condenser mic with a tube amplification stage. All tube mikes require an
external power source which is a separate box provided by the
manufacturer and plugged into your wall socket. Tube mikes use unique
XLR pin configurations to make sure there is only one way (the correct
way!) to connect the mic to the power supply. Tube mikes are very
sensitive to the environment and can be quite noisy. They typically need
to be turned on an hour before recording so that the tube is in a
stable saturation state.
Tube mikes are known for their deep low end warmth and a high end
sizzle that make them a perfect match for recording vocals. They
generally do not perform well at high sound pressure levels and are
often used at a distance when recording loud instruments like drums.
Because of all the extra power supplies, cables and design issues, a
tube mic is going to cost quite a bit more than a condenser mic will.
Avoid cheap tube mikes, they will be more of a headache than what they
4. Ribbon: The ribbon mic is the most sensitive and
unique sounding of all mikes used in the studio. A good ribbon mic will
give you unparalleled detail. Up until recently, this detail had come
with the issue of added sensitivity to the environment, and additional
noise. Ribbon mikes are best used with a dedicated preamp specifically
designed for use with ribbons.
Modern ribbon mikes are much more rugged than the vintage ones and
are not susceptible to being blown up by an accidental supply of 48v
(phantom power) designed for use with condenser mikes. Traditionally
ribbon mikes were always used at a distance from the sound source due to
their delicate design. Modern ribbon mikes can handle the higher sound
pressure levels and are amazing on guitar amps.
Some Bonus Mic Terminology:
Diaphragm: This is the part of the mic that captures the changes in air pressure, AKA sound.
Polar Pattern: The direction that a microphone will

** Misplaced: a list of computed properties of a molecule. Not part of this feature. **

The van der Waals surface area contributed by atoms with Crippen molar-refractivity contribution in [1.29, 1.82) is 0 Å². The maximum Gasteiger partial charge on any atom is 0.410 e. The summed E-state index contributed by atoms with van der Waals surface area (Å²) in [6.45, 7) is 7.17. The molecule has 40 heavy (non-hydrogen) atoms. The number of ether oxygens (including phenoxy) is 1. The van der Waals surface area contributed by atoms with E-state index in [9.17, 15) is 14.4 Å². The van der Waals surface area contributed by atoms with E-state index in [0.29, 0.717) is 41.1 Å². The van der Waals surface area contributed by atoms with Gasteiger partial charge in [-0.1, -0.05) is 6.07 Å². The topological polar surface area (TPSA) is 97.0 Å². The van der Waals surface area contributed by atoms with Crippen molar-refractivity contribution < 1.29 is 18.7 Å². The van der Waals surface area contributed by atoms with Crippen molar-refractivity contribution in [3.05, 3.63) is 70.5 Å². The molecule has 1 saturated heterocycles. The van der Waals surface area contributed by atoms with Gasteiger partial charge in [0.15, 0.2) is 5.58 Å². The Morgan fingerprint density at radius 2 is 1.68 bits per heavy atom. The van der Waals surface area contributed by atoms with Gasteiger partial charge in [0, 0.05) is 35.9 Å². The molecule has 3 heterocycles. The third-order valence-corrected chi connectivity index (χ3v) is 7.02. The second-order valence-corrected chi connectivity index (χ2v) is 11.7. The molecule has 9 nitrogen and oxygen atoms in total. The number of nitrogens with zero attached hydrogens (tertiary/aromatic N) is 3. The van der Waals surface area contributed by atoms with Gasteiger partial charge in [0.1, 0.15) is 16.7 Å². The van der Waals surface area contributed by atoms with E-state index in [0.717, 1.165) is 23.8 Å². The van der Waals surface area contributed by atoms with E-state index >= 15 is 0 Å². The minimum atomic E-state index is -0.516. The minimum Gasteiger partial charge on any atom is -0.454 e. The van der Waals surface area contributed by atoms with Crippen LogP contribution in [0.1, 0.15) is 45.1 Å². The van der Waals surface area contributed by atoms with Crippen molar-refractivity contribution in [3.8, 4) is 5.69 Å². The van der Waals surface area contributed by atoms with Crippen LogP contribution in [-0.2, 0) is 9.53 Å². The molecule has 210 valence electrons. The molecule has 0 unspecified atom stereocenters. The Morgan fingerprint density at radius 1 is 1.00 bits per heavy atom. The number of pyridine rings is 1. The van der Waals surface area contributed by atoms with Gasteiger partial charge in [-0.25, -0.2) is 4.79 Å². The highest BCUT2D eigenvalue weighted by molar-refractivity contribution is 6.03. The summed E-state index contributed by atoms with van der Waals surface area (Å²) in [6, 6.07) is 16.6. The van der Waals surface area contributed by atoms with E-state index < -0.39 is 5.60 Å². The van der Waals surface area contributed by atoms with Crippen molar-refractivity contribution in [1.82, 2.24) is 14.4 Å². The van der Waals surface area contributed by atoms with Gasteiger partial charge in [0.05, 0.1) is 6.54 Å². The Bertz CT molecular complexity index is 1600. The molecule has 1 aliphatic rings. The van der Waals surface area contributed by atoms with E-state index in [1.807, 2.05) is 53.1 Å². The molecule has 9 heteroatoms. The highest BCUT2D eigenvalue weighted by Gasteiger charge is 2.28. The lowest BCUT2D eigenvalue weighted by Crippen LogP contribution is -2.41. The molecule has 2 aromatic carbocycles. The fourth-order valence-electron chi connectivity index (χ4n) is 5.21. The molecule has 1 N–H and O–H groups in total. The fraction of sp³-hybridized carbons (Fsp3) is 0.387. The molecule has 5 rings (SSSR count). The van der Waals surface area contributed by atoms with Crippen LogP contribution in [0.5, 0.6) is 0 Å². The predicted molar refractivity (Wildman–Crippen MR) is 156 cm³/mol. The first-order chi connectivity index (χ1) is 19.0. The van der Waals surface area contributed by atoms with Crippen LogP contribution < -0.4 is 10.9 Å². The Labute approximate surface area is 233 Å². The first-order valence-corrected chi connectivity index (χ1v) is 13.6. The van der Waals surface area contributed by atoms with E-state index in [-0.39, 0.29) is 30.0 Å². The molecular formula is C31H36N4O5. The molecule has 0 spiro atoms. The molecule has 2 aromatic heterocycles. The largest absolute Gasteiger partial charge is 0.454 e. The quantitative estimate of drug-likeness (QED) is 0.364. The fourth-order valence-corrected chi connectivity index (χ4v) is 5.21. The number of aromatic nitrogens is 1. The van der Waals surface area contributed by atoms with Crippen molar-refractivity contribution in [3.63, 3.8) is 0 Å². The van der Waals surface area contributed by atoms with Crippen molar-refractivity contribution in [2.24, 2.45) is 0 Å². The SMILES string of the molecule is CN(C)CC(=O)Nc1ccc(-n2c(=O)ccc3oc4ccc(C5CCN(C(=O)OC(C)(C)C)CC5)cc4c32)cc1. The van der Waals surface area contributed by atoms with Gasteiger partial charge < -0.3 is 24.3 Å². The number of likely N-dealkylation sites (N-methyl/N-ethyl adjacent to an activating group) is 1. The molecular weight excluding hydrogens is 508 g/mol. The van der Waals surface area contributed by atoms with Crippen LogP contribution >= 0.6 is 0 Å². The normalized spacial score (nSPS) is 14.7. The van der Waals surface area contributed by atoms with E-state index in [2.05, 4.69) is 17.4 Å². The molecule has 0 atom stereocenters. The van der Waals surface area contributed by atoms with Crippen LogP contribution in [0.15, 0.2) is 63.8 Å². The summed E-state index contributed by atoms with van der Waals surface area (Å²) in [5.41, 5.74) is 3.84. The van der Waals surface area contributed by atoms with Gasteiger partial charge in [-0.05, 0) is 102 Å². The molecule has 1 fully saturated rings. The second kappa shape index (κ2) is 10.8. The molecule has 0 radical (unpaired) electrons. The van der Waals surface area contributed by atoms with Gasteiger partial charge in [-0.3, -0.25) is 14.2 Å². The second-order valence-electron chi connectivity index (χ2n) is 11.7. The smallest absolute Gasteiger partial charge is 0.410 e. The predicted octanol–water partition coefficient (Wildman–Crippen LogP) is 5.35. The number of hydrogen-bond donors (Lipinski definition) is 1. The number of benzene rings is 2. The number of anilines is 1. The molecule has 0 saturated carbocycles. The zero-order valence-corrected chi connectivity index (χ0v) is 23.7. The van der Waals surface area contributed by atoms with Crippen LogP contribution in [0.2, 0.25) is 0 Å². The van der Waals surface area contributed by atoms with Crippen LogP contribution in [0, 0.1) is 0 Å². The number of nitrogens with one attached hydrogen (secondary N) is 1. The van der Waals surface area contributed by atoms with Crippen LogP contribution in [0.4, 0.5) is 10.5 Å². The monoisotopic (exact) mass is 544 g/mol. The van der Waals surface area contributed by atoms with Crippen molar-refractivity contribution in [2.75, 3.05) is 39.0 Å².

best receive signals from. This ranges from being most sensitive
directly in front (Cardiod) to being sensitive from all directions
(Omni). The figure 8 pattern is most sensitive from and back but rejects
signals from the side.
Pad: A pad is an attenuation used to help prevent sensitive mikes from distorting when subjected to loud sound sources.
Phantom Power: A power feed (typically 48v) from mic
preamp designed for condenser mikes to power the amplification
electronics that allow it to pass audio.
I hope you have found this mic primer tip helpful. In the next tip I
will discus how musical style plays an important role in the mikes that
For more tips on music production and engineering, please visit my website, music-production-guide.net. To browse from a list of microphones I have personally helped to select, please visit musicmachineshop.com.
To see the other 4 tips for choosing a home studio microphone go here-
Top 5 Tips for Selecting A Microphone Tip#1
Top 5 Tips for Selecting A Microphone Tip#2
Top 5 Tips for Selecting A Microphone Tip#3
Top 5 Tips for Selecting A Microphone Tip#4
Top 5 Tips for Selecting A Microphone Tip#5
Editor’s Note: Jim here. Please welcome
Michael White to our blog. Mike has graciously agreed to guest post
occasionally and I’m sure you’ll find his posts truly informative. Mike
has real world experience in the recorded music industry everything from
engineering to production to the teaching of the art of audio
recording. I’m excited to have him on board! Be sure to read more about
Mike at music-production-guide.com.